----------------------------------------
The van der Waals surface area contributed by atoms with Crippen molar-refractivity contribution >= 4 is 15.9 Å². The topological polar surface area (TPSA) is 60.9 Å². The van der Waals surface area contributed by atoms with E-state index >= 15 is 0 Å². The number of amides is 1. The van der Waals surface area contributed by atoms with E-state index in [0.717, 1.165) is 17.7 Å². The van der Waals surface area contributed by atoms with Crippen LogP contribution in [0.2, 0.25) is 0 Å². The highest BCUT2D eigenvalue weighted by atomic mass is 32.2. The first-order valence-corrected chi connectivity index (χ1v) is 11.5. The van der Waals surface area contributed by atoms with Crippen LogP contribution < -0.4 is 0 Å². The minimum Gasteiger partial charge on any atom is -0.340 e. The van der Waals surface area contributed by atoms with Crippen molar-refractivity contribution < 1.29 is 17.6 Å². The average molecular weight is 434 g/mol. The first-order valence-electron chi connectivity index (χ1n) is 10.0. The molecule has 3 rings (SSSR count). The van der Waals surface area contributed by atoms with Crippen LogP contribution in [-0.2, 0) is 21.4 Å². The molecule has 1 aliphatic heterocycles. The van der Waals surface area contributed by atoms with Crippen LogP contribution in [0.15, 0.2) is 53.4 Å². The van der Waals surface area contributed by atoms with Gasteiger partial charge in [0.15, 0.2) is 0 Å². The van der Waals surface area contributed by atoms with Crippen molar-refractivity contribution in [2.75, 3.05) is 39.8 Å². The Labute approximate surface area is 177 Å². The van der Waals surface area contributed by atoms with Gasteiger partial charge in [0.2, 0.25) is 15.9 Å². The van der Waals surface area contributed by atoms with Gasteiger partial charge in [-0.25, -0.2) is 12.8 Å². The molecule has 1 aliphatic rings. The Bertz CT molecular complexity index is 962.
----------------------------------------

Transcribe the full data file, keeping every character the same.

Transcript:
The van der Waals surface area contributed by atoms with Crippen molar-refractivity contribution >= 4 is 15.9 Å². The topological polar surface area (TPSA) is 60.9 Å². The van der Waals surface area contributed by atoms with E-state index >= 15 is 0 Å². The number of amides is 1. The van der Waals surface area contributed by atoms with E-state index in [0.717, 1.165) is 17.7 Å². The van der Waals surface area contributed by atoms with Crippen LogP contribution in [0.2, 0.25) is 0 Å². The highest BCUT2D eigenvalue weighted by atomic mass is 32.2. The first-order valence-corrected chi connectivity index (χ1v) is 11.5. The van der Waals surface area contributed by atoms with Crippen LogP contribution < -0.4 is 0 Å². The minimum Gasteiger partial charge on any atom is -0.340 e. The van der Waals surface area contributed by atoms with Crippen molar-refractivity contribution < 1.29 is 17.6 Å². The average molecular weight is 434 g/mol. The first-order valence-electron chi connectivity index (χ1n) is 10.0. The molecule has 3 rings (SSSR count). The van der Waals surface area contributed by atoms with Crippen LogP contribution in [-0.2, 0) is 21.4 Å². The molecule has 1 aliphatic heterocycles. The van der Waals surface area contributed by atoms with Crippen LogP contribution in [0.15, 0.2) is 53.4 Å². The van der Waals surface area contributed by atoms with Gasteiger partial charge in [0.15, 0.2) is 0 Å². The van der Waals surface area contributed by atoms with Crippen molar-refractivity contribution in [2.75, 3.05) is 39.8 Å². The Labute approximate surface area is 177 Å². The van der Waals surface area contributed by atoms with Gasteiger partial charge in [0.2, 0.25) is 15.9 Å². The van der Waals surface area contributed by atoms with Gasteiger partial charge in [-0.25, -0.2) is 12.8 Å². The molecule has 1 aliphatic rings. The Bertz CT molecular complexity index is 962.